Let me start this by noting that I realize at this point in my life and career, I’m lucky to be able to have some freedoms and control of my schedule that many do not. However, with that in mind, I believe there are things here that can fit into nearly every life and schedule, and that have lasting benefits.
I’m asked with a fair amount of frequency of my mildly successfully life thus far, “How did you get to where you are? What did you do to be successful?”
To which I normally reply something along the lines of, “A lot of hard work and a good deal of luck.”
Both of those are true; I work hard and I’ve had some good luck with being in the right place at the right time. But today, I think I may have a different answer.
I had the wonderful opportunity to sit down with my friend and colleague Justin Bayless for his Relentless Mentality podcast. In this episode, I discuss the benefits and challenges for women in business, how it’s never to late to build your dream business, as well as how self-motivation and learning from my mistakes has led to my success today.
Last week, I restarted a podcast-style webinar series of conversations with women, about women, many or most who work in male-dominated fields and have found a sense of something that works for them. Call it: success, adaptation, fervor, badass-ness.
I can’t tell you how happy I was to launch the series with my very good friend, Margaret Lake, who has had more than her share of experiences to share.
And she didn’t disappoint.
Sunday night I watched the 60 Minutes piece (yes, by the way, this is still a Sunday night habit since I was about 8 years old) featuring Marc Benioff, CEO of Salesforce being incredibly transparent and honest about what he discovered at his very cool company regarding gender disparity.
Please go watch the piece here.
Secondly, this weekend we watched a grave Starbucks error in judgement with the arrest of two black patrons who were doing nothing white patrons don’t do every day, and the company’s slightly slow and tepid response. I was frankly, looking for a little more anger here from CEO Kevin Johnson.
It’s easy to talk about what we think and feel and how we believe we should do something differently.
We have all said things like, “I want to be a writer,” or “I want to learn a new language” or even, “Our country is headed in a direction that I don’t like, why don’t they do something?” but it all means little until there is action.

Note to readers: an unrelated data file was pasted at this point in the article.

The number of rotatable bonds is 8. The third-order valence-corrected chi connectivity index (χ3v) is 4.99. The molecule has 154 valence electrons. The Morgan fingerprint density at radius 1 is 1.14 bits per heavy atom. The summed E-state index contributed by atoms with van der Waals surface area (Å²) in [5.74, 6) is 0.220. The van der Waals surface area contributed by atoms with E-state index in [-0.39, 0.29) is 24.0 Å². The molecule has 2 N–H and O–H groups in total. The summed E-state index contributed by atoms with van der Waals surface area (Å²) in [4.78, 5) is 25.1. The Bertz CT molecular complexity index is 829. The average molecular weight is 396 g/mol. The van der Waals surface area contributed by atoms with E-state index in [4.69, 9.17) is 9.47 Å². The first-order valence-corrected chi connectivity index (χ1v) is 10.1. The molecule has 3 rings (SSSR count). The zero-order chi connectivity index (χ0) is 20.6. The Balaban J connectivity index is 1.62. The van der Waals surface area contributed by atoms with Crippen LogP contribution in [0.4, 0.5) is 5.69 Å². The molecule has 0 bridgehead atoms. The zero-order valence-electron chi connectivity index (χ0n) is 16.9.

I’m a little pissed off.
But you see, I’m not an angry person – I’ve been called bitchy or bossy before (which I don’t mind), but not angry.
After raising my three girls in what I thought was a post-feminist era, having the good fortune to enter the tech field in the late nineties with a group of men and women who worked together without barriers, now – now in the 21st century, I’ve been awakened again to the ugly reality of sexism’s far reaching tentacles and finding out that we’re not where I thought we were.
Guest post from Kim Villenueve in Women in Leadership Network. Originally posted on Vistage.
The call for greater diversity at senior leadership levels is not new, although it has itself become more inclusive, extending beyond gender, race and ethnicity, to encompass age, education, socioeconomic background and sexual orientation, as well as experience, skills and talent.
I’m fresh off one of the best hours or so I’ve spent in months. Maybe years. I want to believe I’m an advocate for women succeeding in their careers, business and life – but I don’t often get to see the energy of several hundred women in a room together expressing their successes, frustrations, hopes and dreams.
I’m not sure that anyone could have accurately predicted all the action in ticketing in 2015. Just to jog your memory:
AXS buys Veritix. Shubert buys Choice. Ticketmaster buys FrontGate. Vendini buys CrowdTorch. Pandora buys Ticketfly. Etix founder returns to CEO position and Joe Kustelski is out. Brian Arnone is out at TicketFly and in at ShowClix. Fred Mangione is in at TopTix.
I’m pretty sure I missed some but even so – the theme seems to be shifting sands.
Meanwhile, what did we do as an industry to serve the fans and venues? What new technologies came to the market to really make things better?
Sigh. Nada. Nix. So we go marching on to 2016, where this is what I think will happen – or in some cases, wish. Continue reading